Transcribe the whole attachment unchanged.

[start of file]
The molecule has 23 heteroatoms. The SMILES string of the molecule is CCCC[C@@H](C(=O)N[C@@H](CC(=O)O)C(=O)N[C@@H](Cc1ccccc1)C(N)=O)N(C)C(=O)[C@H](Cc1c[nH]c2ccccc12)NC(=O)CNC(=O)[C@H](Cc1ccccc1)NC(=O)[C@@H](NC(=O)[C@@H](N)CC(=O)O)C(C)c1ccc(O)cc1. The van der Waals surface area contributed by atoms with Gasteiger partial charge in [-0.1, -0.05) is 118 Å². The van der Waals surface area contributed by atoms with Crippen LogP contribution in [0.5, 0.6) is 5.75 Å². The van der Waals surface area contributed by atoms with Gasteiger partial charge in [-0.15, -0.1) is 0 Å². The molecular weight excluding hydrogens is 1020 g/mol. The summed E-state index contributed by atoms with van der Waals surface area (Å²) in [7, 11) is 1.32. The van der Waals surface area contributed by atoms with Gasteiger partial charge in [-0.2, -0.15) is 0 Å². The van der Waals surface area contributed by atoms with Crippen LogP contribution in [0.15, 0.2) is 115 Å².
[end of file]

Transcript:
The molecule has 23 heteroatoms. The SMILES string of the molecule is CCCC[C@@H](C(=O)N[C@@H](CC(=O)O)C(=O)N[C@@H](Cc1ccccc1)C(N)=O)N(C)C(=O)[C@H](Cc1c[nH]c2ccccc12)NC(=O)CNC(=O)[C@H](Cc1ccccc1)NC(=O)[C@@H](NC(=O)[C@@H](N)CC(=O)O)C(C)c1ccc(O)cc1. The van der Waals surface area contributed by atoms with Gasteiger partial charge in [-0.1, -0.05) is 118 Å². The van der Waals surface area contributed by atoms with Crippen LogP contribution in [0.5, 0.6) is 5.75 Å². The van der Waals surface area contributed by atoms with Gasteiger partial charge in [-0.15, -0.1) is 0 Å². The molecular weight excluding hydrogens is 1020 g/mol. The summed E-state index contributed by atoms with van der Waals surface area (Å²) in [7, 11) is 1.32. The van der Waals surface area contributed by atoms with Gasteiger partial charge in [-0.2, -0.15) is 0 Å². The van der Waals surface area contributed by atoms with Crippen LogP contribution in [0.15, 0.2) is 115 Å².